Word of mouth is really hit or miss for me. It depends entirely on the mouth. And there are recommendations I’ll take from someone and others I’ll disregard, if I think it’s clear the book doesn’t fall in the center of the Venn diagram of our tastes. I have definitely at times chosen not to read something, based on who I know who loves it.
So I guess in the end I’m much more about critical mass than anything else. Given enough reasons, I’ll pick something up, even if I’ve previously decided not to read it. Why do you buy? What works for you, and what decidedly doesn’t?
It seems to me that the distractions of Twitter, Facebook, Instagram and all the other social media sites are really interrupting the daily flow of our lives. And I don’t know if that is a good thing.
There is little doubt that these are wonderful new ways for us to communicate with each other and make new “friends” and contacts; for those of us who “follow” – they are often enormously entertaining, sometimes even enlightening.
But, it seems to me that they are becoming such a distraction that they are taking us away from the serious writing we should be doing. Indeed some of my authors spend so much of their time on social media – to promote their work or for other reasons – that they complain they have no time left to write their books.
I found this article by Matthew Dicks in The Huffington Post last Thursday and thought it was relevant as it speaks about those things that keep us away from our writing and how many of us have trouble overcoming them: http://www.huffingtonpost.com/matthew-dicks/when-do-i-write-in-the-cr_b_2775893.html?utm_hp_ref=books
Indeed, I am almost afraid of the potential addiction of social media knowing that many of my colleagues spend so much time on it. There’s a fine line between using social media wisely and abusing it to the exclusion of our more important work and it’s one I struggle with as much as everyone else.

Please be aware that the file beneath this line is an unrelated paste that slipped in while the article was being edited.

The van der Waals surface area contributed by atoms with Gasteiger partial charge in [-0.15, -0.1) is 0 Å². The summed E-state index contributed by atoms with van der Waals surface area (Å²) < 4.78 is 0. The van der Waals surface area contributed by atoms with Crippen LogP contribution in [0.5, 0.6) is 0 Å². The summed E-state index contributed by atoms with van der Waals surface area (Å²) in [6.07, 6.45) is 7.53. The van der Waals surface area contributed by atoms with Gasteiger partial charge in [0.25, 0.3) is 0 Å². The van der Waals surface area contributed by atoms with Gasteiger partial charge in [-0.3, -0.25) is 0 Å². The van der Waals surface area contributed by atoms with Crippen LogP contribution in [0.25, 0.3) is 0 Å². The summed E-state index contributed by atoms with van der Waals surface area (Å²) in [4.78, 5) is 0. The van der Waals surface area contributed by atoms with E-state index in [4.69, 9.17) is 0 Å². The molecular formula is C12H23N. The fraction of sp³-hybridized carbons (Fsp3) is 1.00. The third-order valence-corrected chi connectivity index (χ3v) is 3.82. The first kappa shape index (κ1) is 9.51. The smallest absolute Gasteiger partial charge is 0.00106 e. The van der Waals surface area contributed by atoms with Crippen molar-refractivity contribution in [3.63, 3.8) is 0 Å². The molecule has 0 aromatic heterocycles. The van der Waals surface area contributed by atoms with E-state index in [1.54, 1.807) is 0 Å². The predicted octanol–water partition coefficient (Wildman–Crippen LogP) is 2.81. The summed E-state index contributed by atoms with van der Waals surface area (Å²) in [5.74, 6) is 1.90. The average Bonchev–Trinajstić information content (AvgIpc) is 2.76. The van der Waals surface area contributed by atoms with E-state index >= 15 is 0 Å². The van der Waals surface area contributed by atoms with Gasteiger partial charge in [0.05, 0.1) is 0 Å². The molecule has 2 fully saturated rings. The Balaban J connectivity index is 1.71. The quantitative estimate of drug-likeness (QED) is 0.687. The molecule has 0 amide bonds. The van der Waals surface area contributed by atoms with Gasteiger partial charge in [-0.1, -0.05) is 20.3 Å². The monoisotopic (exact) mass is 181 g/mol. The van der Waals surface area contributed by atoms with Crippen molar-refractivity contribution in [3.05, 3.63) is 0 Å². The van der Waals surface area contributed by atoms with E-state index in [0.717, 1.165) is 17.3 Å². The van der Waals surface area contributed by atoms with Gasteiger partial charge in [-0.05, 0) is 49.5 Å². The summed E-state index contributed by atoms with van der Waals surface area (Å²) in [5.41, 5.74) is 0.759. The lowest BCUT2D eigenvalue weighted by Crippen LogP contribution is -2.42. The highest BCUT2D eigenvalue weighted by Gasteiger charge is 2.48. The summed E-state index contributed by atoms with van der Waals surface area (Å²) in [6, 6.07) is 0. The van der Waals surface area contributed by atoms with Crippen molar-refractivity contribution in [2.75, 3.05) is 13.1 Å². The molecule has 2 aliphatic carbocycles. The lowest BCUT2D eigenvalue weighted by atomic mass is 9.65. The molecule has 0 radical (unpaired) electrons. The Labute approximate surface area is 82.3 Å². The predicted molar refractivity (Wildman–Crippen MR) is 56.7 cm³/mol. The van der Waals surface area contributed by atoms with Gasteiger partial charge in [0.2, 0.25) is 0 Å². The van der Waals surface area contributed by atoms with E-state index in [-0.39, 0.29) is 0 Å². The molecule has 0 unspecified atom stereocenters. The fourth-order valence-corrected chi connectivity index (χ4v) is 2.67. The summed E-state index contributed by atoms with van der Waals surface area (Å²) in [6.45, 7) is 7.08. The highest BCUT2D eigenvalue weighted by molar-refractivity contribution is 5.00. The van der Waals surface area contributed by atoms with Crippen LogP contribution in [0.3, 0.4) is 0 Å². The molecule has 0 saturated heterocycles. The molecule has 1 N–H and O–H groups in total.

I wonder what you think of all this? Has social media taken over your life? Do you feel you are drowning in it? Or, do you want to spend all of your time chatting with your “friends” and “tweeting”?
So, many of us here have been “preaching” to our clients for years about the importance of them using social media to build their fan base and to sell their books. We have even created an “Author Website and Social Media Guide” which we share with everyone we represent.
This week, one of my authors called me on my Twitter usage (or lack thereof), saying that I wasn’t following her and asking me why that was. She told me how important it was to her to have me follow her on these sites and I realized that if that was the case for her, then it must also be true for many of my other authors as well. The fact is that I simply don’t use Twitter much and am only a bit better on Facebook. Don’t even talk to me about LinkedIn.
Why is that? The truth is that despite its value, I don’t really know how to use social media effectively – what to say, how often to say it, and most of all does anyone care are all issues that stop me from being more active on these sites. In fact, I who preach using it every day, several times a day to whomever will listen, am totally intimidated by it.
I wonder, as the year is coming to an end and I establish a new year’s resolution to increase my social media presence whether you can suggest ways to make this easier for me. I am eager to hear your ideas.